Monday, February 20, 2006

Carlos Fuentes in South Africa III

Fuentes endorsed the writer's right to militate when his own come into power. "The writer must be the voice that rankles."

He spoke of the silent, insidious violence of television and the media. Writing literature offered other possibilities to human beings, he said.

Fuentes said he grew up listening to radio in Washington in the 1930s. "When Joe Louis beat Max Schmeling, I imagined the fight through what the radio announcer said. Baseball was also an aural experience. We no longer listen, we see; we do not care about the bombing we see on television. It robs us of our capacity to judge our thinking; knowledge is more important than information, but knowledge requires us to be well informed."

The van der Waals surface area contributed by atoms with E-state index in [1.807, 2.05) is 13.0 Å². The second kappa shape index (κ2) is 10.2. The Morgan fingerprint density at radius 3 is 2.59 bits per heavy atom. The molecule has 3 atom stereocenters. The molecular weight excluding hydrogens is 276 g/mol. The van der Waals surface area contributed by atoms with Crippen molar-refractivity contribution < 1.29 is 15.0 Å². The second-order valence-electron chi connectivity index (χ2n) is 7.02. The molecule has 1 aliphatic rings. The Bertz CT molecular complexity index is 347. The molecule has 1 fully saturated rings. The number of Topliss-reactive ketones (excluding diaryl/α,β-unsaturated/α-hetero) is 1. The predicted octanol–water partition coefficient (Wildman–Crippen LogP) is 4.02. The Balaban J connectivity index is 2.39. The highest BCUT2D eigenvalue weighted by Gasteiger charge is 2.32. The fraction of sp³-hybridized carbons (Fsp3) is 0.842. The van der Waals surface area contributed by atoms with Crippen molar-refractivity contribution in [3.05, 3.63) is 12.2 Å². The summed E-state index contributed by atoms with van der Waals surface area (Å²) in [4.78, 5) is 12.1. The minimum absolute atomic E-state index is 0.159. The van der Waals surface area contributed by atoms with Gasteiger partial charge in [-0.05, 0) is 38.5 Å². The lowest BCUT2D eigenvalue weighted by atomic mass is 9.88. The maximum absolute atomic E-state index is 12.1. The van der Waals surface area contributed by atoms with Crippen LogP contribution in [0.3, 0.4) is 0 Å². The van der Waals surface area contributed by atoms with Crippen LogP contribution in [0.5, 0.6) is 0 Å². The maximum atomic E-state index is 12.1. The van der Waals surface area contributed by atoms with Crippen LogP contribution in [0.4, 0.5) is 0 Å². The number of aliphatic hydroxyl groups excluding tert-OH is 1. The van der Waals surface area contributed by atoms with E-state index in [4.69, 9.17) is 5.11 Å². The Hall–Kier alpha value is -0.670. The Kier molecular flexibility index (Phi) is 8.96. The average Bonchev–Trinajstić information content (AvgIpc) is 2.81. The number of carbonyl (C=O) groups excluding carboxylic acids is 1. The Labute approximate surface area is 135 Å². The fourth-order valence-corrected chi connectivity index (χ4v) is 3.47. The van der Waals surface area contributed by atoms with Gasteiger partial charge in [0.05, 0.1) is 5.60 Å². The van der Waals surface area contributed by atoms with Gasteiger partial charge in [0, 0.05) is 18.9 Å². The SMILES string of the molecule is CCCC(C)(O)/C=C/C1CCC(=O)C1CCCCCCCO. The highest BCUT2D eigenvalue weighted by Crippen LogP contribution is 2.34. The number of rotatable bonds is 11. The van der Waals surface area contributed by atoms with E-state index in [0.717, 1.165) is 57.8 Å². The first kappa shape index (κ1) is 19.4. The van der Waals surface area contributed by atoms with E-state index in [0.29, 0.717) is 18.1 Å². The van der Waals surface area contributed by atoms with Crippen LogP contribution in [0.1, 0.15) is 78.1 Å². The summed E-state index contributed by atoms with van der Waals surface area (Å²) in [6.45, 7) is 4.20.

Napoleon invaded Russia in 1810, said Fuentes. Then Tolstoy came along and wrote War and Peace. If Tolstoy had not existed, the Napoleonic invasion of Russia would not be part of our reality today.

War and Peace is a deep examination of the psychological phenomenon of war and how it related to power, Gordimer said. It relates also to the present psychology of war:

"The idea that God must help us because we are on the right side; the people on the other side are also calling their gods, which brings the question of who the gods should answer.

"Can you think of a time when writers have been a force in changing policies?" she asked. "Camus, Sartre, De Beauvoir wrote about France's withdrawal from Algeria, but did they have any influence on ordinary people?" And in South Africa, she asked, did writers have any influence on the mass of people?

We were left with this: illiteracy and semi-literacy, shockingly prevalent, continue to deprive the masses of the stimulation provided by these and other writers, and to deprive these writers of readers.

You can find the article here

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